KoWi Logo
de / en
Search

Research Infrastructures

Contents and backgrounds

The Research Infrastructures part of the programme is part of the first pillar (Excellent Science) of Horizon Europe. Fundamental prerequisites for generating new knowledge and enabling technological advances are Research Infrastructures (RI). Cutting-edge research can not be done without the appropriate physical and electronic equipment. The EU thus attaches considerable importance to the development of research infrastructures in the development of the European Research Area (ERA). Furthermore, internationally significant research infrastructures are essential for mastering global challenges and for the industrial competitiveness of Europe as a research location.

This programme area essentially pursues two main objectives. One is to provide Europe with world-class infrastructures for sustainable research and innovation, while also consolidating the research and innovation ecosystem and better coordinating the design and development of research infrastructures. The second is to make existing Research Infrastructures accessible to all researchers in Europe and beyond, to optimise their use and fully exploit their potential for scientific progress and innovation.

These two main objectives are reflected in the Areas of Intervention identified in the Horizon Europe Specific Programme:

  • Consolidating and Developing the Landscape of European Research Infrastructures

  • Opening, Integrating and Interconnecting Research Infrastructures

    • Opening, Integrating and Interconnecting Research Infrastructures

    • Reinforcing European Research Infrastructure policy and International Cooperation

The European Open Science Cloud (EOSC) plays a central role in enabling Open Access and sustainable use of research infrastructures for all European researchers. It will serve an effective, scalable and sustainable network infrastructure for data-driven research, enabling access to digital resources across national and domain boundaries. It will develop into an effective and comprehensive channel for the delivery of research infrastructure services. Considering that the use of research infrastructures typically generates large amounts of data, access to digital research resources must be improved through EOSC, so that Europe's research communities can collect, process and share masses of scientific data with the next generation of data services. To derive the greatest possible benefit from electronic infrastructure services in line with the FAIR principles, certain minimum standards are necessary for the (meta)data networked there. This means that the data must be findable, accessible, interoperable and reusable.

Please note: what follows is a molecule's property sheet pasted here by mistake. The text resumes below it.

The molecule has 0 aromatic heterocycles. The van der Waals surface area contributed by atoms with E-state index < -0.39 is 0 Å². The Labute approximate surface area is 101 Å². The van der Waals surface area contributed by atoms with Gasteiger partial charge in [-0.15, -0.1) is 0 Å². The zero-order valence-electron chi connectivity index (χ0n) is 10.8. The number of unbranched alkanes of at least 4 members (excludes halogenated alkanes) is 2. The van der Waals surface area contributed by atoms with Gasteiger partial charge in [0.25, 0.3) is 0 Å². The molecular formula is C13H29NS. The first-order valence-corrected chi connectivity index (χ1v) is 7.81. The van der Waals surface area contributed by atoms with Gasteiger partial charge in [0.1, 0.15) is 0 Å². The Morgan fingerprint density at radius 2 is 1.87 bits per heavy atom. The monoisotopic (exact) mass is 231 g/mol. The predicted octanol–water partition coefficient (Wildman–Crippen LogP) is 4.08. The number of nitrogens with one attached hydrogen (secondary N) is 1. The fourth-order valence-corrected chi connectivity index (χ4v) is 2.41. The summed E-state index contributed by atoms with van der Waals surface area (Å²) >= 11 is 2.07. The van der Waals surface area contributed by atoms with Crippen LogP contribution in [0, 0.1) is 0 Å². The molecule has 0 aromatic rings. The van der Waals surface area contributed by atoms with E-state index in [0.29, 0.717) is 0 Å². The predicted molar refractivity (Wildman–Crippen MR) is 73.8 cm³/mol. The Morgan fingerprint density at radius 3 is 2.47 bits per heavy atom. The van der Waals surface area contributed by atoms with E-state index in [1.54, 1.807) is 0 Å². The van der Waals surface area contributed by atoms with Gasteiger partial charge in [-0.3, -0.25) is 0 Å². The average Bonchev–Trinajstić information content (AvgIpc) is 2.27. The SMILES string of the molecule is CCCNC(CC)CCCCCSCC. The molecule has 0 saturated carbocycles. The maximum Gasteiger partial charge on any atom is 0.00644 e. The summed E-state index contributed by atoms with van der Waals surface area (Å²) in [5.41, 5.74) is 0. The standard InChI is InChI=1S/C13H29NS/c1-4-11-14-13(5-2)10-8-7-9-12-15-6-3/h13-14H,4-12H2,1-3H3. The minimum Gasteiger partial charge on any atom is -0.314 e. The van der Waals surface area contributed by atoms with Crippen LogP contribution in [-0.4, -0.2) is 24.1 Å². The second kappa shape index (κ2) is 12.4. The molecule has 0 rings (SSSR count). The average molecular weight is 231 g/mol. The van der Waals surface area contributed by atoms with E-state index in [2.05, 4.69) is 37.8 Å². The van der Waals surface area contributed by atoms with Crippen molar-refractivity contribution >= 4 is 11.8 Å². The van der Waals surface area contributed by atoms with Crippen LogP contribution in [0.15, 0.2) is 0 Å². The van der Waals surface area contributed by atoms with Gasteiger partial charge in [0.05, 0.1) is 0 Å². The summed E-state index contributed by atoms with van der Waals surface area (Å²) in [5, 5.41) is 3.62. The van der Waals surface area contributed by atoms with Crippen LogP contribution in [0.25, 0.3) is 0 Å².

The actual calls to submit project proposals electronically can be found in the respective current Work Programme (see documents), which is prepared by the European Commission for a period of two to three years and contains all relevant details on the calls. The calls and all necessary documents are published online on the Funding & Tender Opportunities Portal of the European Commission. The calls are predominantly multidisciplinary and interdisciplinary as well as inter-sectoral in nature and offer opportunities for the involvement of humanities and social sciences or cooperation with non-academic partners (e.g. SMEs, associations, societies, etc.).

Important players

European Strategy Forum on Research Infrastructures

The European Strategy Forum on Research Infrastructures (ESFRI) was established in 2002 and plays a central role in planning pan-European (and global) research infrastructures and their implementation. ESFRI's mandate is primarily to design a strategic and coherent approach to shaping European research infrastructures along a Roadmap Process. ESFRI consists of delegates from the research ministries of the EU Member States and Associated Countries and the European Commission. The work of the ESFRI is supported by thematic working groups.

The development of a strategic roadmap that identifies priorities for the next 10-20 years is the most important element in planning and supporting initiatives in establishing new research infrastructures or expanding existing ones. Currently, the roadmap (as of 2020) includes 21 projects (preparatory phase) and 29 "landmarks" (implementation phase), which are thematically divided into six areas: Energy, Environment, Health & Food, Physical Sciences & Engineering, Social & Cultural Innovation und e-Research Infrastructures. The next update of the roadmap is planned for 2021.

European Research Infrastructure Consortium (ERIC)

The development of European research infrastructures is supported at EU level not only by financial resources. The Community legal framework European Research Infrastructure Consortium (ERIC) is intended to facilitate the establishment and/or operation of (non-commercial) research infrastructures. An ERIC is a separate legal entity that is recognised in all EU Member States. It offers a customisable governance structure and is much easier to establish than an international organisation. In addition, unnecessarily repetitive negotiations (from project to project) about the organisation of research infrastructures are avoided. Members of an ERIC can be Member States, Associated Countries, third countries and international organisations, although a country can also be represented by public or private bodies, e.g. research organisations or research councils. An application for the establishment of an ERIC must be submitted to and approved by the European Commission.